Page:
The Swim (35:50): At 6:35 the boat launched and we were on our way. There was no turning back. It was a one way trip for 2000 triathletes. The excitement on the boat was amazing and there was a lot of nervous swimmers out there as well who seemed really anxious. I felt confident, I had a game plan. Jump off the boat on the far left or to the far right and then sight for the 2 ugly apartment buildings and then follow the shore line. I figured worst thing that happens is that I undershoot the exit and swim down current to it. By 7AM I had my wetsuit on completely and was pouring water in it to get the water layer present and warmed up for the jump into the 60 degree water. I had my booties on, and I was outside on the deck warming up with Andy Potts who I’d met the day before. We wished each other a great race and then before I knew it, it was time for the National Anthem. The announcer then called the time it was 7:25 and the pro’s lined up first, the doors were open. The water temp was 60 degree’s with a current of 6 knots going towards the ocean, with minimal chop. The horn goes off and the pro’s jump off but then everyone jumped right behind them. There was no pause and I approached the right side and jumped in the water. It was a total rush. I could see the lead boat lights and I figured that now I’d just sight off that and keep it dead ahead of me. This worked the entire time till my goggles fogged up on me. After stopping and clearing them I was probably 1/2 a mile off shore and I cut the inside to swim right into the exit exactly as planned. I exited the water and then ran to the shoes I planned to run back to transition in.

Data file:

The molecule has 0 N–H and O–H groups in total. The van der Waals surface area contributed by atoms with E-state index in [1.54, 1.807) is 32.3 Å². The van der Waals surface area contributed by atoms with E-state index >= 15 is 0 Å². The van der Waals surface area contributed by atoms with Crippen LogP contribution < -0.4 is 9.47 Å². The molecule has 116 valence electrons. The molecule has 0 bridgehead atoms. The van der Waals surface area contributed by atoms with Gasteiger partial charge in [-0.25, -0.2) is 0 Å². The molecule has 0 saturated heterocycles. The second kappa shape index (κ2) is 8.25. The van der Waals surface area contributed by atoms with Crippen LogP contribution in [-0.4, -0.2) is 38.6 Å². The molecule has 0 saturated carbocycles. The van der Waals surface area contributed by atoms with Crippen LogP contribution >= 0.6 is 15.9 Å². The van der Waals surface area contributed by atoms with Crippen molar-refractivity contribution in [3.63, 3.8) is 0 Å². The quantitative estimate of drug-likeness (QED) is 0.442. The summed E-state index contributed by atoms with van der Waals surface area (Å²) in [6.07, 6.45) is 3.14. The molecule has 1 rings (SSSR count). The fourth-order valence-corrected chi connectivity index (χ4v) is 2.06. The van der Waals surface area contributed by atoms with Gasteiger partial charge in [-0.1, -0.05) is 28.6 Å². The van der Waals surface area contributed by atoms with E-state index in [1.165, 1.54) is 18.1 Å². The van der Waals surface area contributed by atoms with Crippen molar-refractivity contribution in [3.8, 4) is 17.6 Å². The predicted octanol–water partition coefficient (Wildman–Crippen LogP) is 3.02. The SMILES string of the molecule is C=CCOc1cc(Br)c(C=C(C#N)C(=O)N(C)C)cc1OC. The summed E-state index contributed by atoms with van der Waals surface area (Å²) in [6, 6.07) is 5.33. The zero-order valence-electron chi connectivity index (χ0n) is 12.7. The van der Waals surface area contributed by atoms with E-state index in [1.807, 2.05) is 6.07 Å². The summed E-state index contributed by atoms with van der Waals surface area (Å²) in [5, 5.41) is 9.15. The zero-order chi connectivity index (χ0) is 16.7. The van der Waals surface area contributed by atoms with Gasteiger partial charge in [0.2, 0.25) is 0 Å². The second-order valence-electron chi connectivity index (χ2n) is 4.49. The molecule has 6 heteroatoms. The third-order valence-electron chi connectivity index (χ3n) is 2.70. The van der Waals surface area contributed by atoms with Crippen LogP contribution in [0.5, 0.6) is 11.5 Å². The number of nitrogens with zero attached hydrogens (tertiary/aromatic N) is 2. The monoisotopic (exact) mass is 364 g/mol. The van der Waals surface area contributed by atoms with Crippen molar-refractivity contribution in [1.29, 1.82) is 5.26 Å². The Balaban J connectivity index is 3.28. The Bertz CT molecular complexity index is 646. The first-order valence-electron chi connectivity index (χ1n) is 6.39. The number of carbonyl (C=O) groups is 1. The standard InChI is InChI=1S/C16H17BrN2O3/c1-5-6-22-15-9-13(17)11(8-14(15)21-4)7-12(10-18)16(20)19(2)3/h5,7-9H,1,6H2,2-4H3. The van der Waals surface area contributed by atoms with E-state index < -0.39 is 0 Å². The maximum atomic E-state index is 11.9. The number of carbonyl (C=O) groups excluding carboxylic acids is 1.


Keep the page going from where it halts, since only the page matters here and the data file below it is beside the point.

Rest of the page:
The Bike (1:06:45): I spent 10:30 in T1 (which included the 800M run back to the T1 area. I really wanted to take my time and just enjoy the race experience. This was after all probably the only time I’m ever going to do the race. Once on the bike I knew what was coming, 2 miles of flat and then the climbs. I took the course very conservatively. Some of the down hills you could hear people slamming their breaks and you could smell brake pads in the air. I saw one person being taken away in an ambulance who appeared to go over the handle bars. The road conditions weren’t all that great either, so I felt I made the right choice to really play it safe and not over do it. I had my Base Performance Rocket Fuel (Base Aminos, Base Hydro, Base Electrolyte Salts, and Karbolyn) and a bottle of water for nutrition on the bike. I averaged 16.2 MPH on the road bike which I’m ok with. It was a technical course and crowded. Along the course you could see the fog just pouring in, and moving. It was thick as you can see from the picture. As I approached the bike in, I told myself I’m 2/3rds the way done. I got this and to enjoy the run. There are a lot of climbs, so take it easy and just enjoy the experience.